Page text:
Google’s MusicFX Has Created More Than 10 Million Tracks

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Photo Credit: Google MusicFX

Google reports on the successes of its generative AI tools MusicFX and TextFX, and announces the release of ImageFX. More than 10 million tracks have already been created using Google’s MusicFX.

As artificial intelligence tools ripple transformative changes throughout creative industries worldwide, Google is investing an increasing amount of time and funds into its own GenAI tools. Its suite of new generative tools, MusicFX, TextFX, and ImageFX, released in limited capacities last year, are now available for general use — and their output is getting better, albeit indicative of their respective training sets.

MusicFX, the upgraded version of Google’s music-generating tool, MusicLM, released last year to a limited audience, can generate tracks or loops of up to 70 seconds in length. Since its launch, the tool has been used to create over 10 million tracks, and Google has implemented changes based on user feedback, with “higher quality” audio and faster output than its previous iteration.

Like MusicLM before it, MusicFX lets users enter a text prompt to describe the song they want to generate. The tool then creates two 30-second versions, with options to increase the length to 50 or 70 seconds or stitch the beginning and end together to create a seamless loop. MusicFX provides a word cloud of additional words for relevant descriptions to enable users to further tweak the output with various tempos and instruments.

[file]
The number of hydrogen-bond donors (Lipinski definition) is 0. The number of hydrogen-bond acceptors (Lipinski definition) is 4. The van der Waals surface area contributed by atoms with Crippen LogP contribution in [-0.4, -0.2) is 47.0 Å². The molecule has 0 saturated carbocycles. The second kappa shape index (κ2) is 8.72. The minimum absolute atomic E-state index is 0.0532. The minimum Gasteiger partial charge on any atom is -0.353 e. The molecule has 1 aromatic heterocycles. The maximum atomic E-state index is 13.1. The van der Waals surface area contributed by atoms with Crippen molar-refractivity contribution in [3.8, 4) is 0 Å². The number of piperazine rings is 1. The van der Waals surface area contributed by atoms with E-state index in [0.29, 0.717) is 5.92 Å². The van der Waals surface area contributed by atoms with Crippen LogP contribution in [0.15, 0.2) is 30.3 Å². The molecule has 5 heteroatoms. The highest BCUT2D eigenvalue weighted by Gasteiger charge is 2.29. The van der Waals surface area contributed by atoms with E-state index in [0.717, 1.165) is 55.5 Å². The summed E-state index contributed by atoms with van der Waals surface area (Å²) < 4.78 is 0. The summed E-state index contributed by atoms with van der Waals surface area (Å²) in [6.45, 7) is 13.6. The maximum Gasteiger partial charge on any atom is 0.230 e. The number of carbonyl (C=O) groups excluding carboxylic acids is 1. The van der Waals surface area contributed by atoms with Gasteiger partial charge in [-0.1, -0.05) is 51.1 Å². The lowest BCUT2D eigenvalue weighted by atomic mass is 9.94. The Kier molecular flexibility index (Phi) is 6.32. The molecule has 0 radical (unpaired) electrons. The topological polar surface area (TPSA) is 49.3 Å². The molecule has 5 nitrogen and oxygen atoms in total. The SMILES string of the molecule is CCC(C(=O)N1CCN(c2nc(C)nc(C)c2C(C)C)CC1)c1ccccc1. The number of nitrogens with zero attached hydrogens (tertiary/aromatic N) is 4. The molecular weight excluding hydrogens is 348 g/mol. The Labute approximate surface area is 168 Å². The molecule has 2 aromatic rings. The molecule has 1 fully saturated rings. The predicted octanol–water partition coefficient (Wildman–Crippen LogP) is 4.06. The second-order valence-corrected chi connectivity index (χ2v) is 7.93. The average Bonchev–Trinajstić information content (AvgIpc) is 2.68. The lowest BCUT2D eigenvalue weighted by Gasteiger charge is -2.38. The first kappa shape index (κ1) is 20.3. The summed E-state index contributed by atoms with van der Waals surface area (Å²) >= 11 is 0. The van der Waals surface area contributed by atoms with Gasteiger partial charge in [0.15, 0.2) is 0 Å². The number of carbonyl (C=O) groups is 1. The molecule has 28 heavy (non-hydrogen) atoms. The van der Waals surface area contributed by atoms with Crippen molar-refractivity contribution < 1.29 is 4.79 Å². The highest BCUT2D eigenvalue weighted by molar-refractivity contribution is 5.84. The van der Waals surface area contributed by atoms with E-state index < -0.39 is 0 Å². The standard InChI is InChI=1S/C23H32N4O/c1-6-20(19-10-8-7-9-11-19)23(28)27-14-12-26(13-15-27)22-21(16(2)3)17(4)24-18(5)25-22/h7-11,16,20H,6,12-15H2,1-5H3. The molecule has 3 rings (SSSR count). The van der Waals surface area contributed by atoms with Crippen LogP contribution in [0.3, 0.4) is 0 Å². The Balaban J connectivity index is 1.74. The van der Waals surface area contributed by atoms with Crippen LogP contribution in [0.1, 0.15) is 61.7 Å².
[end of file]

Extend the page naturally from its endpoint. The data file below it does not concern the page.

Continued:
The output is about what you’ve probably come to expect from genAI tools of this nature. TechCrunch reports that “music generation tools are getting to the point where it’s tough for this writer to distinguish between the outputs.” So the tracks produced are “impressively clean, crisp-sounding” — but lack the heart and soul of human-created music, and often end up sounding “boring, uninspired, and melodically unfocused.”

Songs generated with stringed instruments sound noticeably worse, “like a cheap MIDI sample,” which is probably indicative of MusicFX’s limited training set. DJ-inspired tracks come across much better, but still seem to be lacking that “je ne sais quois” that makes listening to music so meaningful and personal.

MusicFX uses SynthID, an inaudible watermarking technology developed by Google’s Deepmind division, which makes it clear which tracks were generated using the tool. To avoid violating copyrights, the tool filters prompts that mention specific artists or vocals.

Google asserts that the launch of its genAI tools extends the company’s commitment to developing technologies responsibly and in-line with Google’s AI Principles. The tools are available in Google’s AI Test Kitchen, the company’s app that allows users to try out experimental AI-based systems, currently enabled for users in the US, Australia, New Zealand, and Kenya.